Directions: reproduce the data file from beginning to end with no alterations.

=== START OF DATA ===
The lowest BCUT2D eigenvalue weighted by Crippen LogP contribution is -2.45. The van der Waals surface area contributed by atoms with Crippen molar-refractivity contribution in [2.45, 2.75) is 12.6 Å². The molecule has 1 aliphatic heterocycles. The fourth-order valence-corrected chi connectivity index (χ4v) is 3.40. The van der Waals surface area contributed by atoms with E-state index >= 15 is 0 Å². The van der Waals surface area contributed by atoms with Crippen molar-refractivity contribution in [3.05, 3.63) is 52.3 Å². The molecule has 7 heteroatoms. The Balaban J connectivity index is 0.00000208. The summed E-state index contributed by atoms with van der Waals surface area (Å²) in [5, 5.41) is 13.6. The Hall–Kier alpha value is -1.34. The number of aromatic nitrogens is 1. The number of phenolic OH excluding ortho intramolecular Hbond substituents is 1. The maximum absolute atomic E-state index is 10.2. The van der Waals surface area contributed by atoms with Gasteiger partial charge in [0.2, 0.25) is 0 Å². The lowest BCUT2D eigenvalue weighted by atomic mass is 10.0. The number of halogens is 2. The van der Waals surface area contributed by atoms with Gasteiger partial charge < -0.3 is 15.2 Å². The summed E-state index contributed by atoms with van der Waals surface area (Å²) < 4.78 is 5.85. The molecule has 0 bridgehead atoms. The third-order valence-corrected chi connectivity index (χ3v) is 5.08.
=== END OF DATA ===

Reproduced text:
The lowest BCUT2D eigenvalue weighted by Crippen LogP contribution is -2.45. The van der Waals surface area contributed by atoms with Crippen molar-refractivity contribution in [2.45, 2.75) is 12.6 Å². The molecule has 1 aliphatic heterocycles. The fourth-order valence-corrected chi connectivity index (χ4v) is 3.40. The van der Waals surface area contributed by atoms with E-state index >= 15 is 0 Å². The van der Waals surface area contributed by atoms with Crippen molar-refractivity contribution in [3.05, 3.63) is 52.3 Å². The molecule has 7 heteroatoms. The Balaban J connectivity index is 0.00000208. The summed E-state index contributed by atoms with van der Waals surface area (Å²) in [5, 5.41) is 13.6. The Hall–Kier alpha value is -1.34. The number of aromatic nitrogens is 1. The number of phenolic OH excluding ortho intramolecular Hbond substituents is 1. The maximum absolute atomic E-state index is 10.2. The van der Waals surface area contributed by atoms with Gasteiger partial charge in [0.2, 0.25) is 0 Å². The lowest BCUT2D eigenvalue weighted by atomic mass is 10.0. The number of halogens is 2. The van der Waals surface area contributed by atoms with Gasteiger partial charge < -0.3 is 15.2 Å². The summed E-state index contributed by atoms with van der Waals surface area (Å²) < 4.78 is 5.85. The molecule has 0 bridgehead atoms. The third-order valence-corrected chi connectivity index (χ3v) is 5.08.